EDMONTON, Alberta – Iraqi Ziyad Matti and his wife, Dalia Hikmat, have not had a proper Christmas in years.
They are looking forward to a quiet, peaceful celebration of Christmas as the settle in their new country and learn their way around.
The couple and their 1-year-old daughter, Kristel, arrived in Edmonton in early December from Lebanon, where they had been living since their escape from Iraq in 2009.
They are staying at the Rotary Centre for New Canadians, a complex for refugees and immigrants run by Catholic Social Services. Matti is a computer engineer, and Hikmat a chemical engineer. They are Orthodox Christians.
The couple spoke to the Western Catholic Reporter, Edmonton’s archdiocesan newspaper, Dec. 13 through an interpreter, Azhar Aziz, a staff member at the Rotary Centre.
Before the American-led invasion in 2003, there was harmony among religions in Iraq. Christians would celebrate Christmas openly and their Muslim friends would say “Merry Christmas to you,” recalled Hikmat.
They would set up a well-decorated Christmas tree in the living room, surrounded by presents, and a Nativity scene.
On Christmas Eve, they would attend Mass late at night and the next day they would celebrate with friends, dining on turkey and opening presents. Those were happy times.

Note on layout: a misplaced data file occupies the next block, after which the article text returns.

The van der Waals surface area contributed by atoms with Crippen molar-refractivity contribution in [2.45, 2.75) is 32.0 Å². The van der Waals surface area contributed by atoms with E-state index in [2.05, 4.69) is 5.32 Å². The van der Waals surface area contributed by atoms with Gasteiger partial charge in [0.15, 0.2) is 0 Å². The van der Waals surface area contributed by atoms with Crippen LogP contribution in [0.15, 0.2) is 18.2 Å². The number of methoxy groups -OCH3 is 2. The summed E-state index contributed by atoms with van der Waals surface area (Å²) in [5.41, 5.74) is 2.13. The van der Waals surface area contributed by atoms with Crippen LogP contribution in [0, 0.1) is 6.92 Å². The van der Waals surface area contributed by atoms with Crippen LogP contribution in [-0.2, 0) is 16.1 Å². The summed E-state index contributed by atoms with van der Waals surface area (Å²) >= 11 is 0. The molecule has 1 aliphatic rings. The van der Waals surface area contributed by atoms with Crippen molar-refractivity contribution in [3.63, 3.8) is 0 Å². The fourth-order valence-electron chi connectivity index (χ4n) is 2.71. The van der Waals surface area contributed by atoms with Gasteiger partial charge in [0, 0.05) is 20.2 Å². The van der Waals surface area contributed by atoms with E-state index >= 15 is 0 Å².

Everything changed in 2003 when groups began bombing Christian churches and persecuting Christians.
“Before that, all religions lived together in harmony. Now they are fighting Christians,” Matti said. “New faces came to Iraq and started to fight the Christian people.”
The couple spoke of a society dominated by fear where some groups use Islam to justify violence and divide Iraqi society.
They recalled when they were living in Baghdad and a Christian church was bombed, and many people were killed. They eventually moved to a small village near the city of Mosul.
As Christian persecution continued, they celebrated Christmas quietly in their own home. The Nativity scene had to be hidden under the tree in case someone came in. Instead of going to Mass at night, they would have to go at 6 a.m.
And there was no more turkey for Christmas dinner because they could not afford it.
Hikmat said restrictions and danger are all over Iraq, especially for Christians. Once her brother and sister were going to college when an armed gang stopped them. They told her to start wearing a hijab and told them they could not be seen together as woman and man.
“This is a warning. Next time we’ll kill you,” she said they were told.
Asked if Iraq will ever return to peace, the couple said, “No way.” However, they said, they hope and pray that better times return to their homeland.
Copyright © 2011 Catholic News Service/U.S. Conference of Catholic Bishops